Keb' Mo' with The Time Jumpers

Keb’ Mo’ with The Time Jumpers

I grew up listening to the Grand Ole Opry on a big old battery powered radio; I’ve spent a lot of my life pickin’ and singin’ country music; I’ve traveled all over this country and the world.

But I’ve never been to Nashville. Not until last Monday night.

The “why” is too long a story but suffice to say we were driving from Pittsburgh to Scottsdale, AZ and when I looked at the map I saw this was a perfect opportunity to correct a lifelong oversight. Sus, practical woman that she is, contacted Tim O’Brien for some suggestions as to how to spend one night in Nashville. He wasn’t able to personally guide us but his itinerary was spot-on.

Tim suggested some barbeque at Jack’s on Broadway. Check.

For music he suggested a few clubs, depending on who was playing. We went for Tim’s first choice: 3rd & Linsley, featuring The Time Jumpers. What a show! The band is composed of solo musicians who know how to play as a team. The ensemble pieces brought memories of Bob Wills and solos had the full-house crowd clapping and cheering.

At the end of the evening surprise guests included Mike Horowitz, an Army vet with four Middle East tours to his credit; a Nashville legend (I have to confess I didn’t know him) improbably named Sleepy LaBeef; and some great blues by Keb’ Mo’. Check and Mate.

Robert's, Nashville

Robert’s, Nashville

We shared a cab with a couple from North Dakota who come to Nashville for a few days every year. They cheered our decision to finish up the night at Robert’s, a honky-tonk bar on Broadway a block and a half from our hotel. That was another stop that had been recommended by Tim O’Brien. Check again.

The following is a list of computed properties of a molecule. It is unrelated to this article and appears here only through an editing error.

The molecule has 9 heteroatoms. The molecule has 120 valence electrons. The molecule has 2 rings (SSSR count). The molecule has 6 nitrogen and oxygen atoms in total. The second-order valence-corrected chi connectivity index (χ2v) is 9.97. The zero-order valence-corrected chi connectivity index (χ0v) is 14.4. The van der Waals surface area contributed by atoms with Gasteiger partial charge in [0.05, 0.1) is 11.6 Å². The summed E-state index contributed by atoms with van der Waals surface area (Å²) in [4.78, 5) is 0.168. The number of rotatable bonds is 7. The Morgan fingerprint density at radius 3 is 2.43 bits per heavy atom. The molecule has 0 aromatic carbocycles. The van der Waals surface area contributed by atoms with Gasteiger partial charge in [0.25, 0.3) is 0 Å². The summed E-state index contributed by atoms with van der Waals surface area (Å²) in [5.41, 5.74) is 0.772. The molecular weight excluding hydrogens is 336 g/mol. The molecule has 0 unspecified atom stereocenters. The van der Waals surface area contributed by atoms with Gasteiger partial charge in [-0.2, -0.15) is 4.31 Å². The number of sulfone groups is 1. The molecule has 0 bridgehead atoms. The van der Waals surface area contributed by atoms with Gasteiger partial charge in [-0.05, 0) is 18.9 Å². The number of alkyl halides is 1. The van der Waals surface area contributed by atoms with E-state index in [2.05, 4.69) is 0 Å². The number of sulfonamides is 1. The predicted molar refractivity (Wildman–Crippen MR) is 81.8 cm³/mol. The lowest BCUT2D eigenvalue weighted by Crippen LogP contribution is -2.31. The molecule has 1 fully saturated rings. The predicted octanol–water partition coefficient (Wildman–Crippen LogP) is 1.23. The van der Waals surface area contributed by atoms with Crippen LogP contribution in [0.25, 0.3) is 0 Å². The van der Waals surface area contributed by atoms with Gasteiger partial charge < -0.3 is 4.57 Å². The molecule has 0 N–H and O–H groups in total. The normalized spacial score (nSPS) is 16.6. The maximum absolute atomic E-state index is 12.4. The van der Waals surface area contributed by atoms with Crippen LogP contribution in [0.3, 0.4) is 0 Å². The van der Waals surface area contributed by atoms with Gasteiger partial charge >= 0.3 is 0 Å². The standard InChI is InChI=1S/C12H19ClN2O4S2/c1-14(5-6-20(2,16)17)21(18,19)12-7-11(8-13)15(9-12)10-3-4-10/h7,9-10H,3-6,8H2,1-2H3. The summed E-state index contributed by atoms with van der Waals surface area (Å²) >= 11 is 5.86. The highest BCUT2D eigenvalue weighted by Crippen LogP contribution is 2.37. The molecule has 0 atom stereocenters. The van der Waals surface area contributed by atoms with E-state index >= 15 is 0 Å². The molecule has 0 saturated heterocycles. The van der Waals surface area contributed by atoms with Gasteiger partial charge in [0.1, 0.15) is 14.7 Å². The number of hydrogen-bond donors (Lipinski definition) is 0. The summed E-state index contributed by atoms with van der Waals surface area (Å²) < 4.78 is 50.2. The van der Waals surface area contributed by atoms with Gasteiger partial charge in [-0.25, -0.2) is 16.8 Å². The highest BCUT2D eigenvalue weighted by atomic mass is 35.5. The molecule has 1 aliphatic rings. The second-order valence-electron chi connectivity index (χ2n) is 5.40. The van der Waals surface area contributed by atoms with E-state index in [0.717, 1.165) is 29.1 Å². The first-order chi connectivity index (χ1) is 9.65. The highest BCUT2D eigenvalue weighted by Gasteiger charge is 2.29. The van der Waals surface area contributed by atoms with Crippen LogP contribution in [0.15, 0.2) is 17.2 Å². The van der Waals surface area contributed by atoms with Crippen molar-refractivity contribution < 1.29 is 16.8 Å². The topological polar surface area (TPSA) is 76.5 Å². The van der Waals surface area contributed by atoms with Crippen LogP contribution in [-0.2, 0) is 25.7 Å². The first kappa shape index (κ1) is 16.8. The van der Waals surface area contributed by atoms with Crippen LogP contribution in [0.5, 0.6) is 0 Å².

When we fell into bed that night we felt we had had a great taste of Nashville, and a desire to return.

The next morning we headed west on I-40, were reminded of Merle Haggard when we saw signs to Muscogee, intercepted the remnants of Route 66 at Oklahoma City, where we spent the night.

Roger Miller Museum, 01The following day we were running at the speed limit in western Oklahoma, Sus half asleep listening to an audio book, when I suddenly took an exit off the freeway. “What’s going on?” “I just saw a sign promising the Roger Miller Museum. We’ve gotta stop.” Anyone, my daughters included, knows I NEVER stop for anything other than gas or a call of nature when I’m on a road trip. So this had to be big.

Big River

Big River

Four miles of Route 66 as a bonus, we pulled into Erick, Oklahoma and there it was, on the corner of Roger Miller Boulevard and Sheb Wooley Street, a neat red brick building with wonderful photographs, quotations, scraps of paper on which he had scribbled the beginnings of his iconic and strange songs: “King of the Road,” “Dang Me;” a beautiful poster for the Broadway hit, “Big River” for which Miller wrote the music, and which I had taken Kid 2 to see in New York in 1984; the Honda 90 motorcycle he bought with a little bit of the advance check for “Dang Me.” All of this with a personal tour from Paula, a wonderful gravel-voiced woman who loved showing off “her” museum. I was in heaven.

Route 66

Route 66

When we were back on I-40, Sus reached to start the audio book again. “Wait. I just need a few minutes to look at the country and continue my nostalgia trip.” After a time to absorb what I had just seen, singing to myself “…trailers for sale or rent, rooms to let 50 cents…”, the audio book was on, and I heard in my mind “…you’ll see Amarillo, Gallup, New Mexico…”  and we were headed west.



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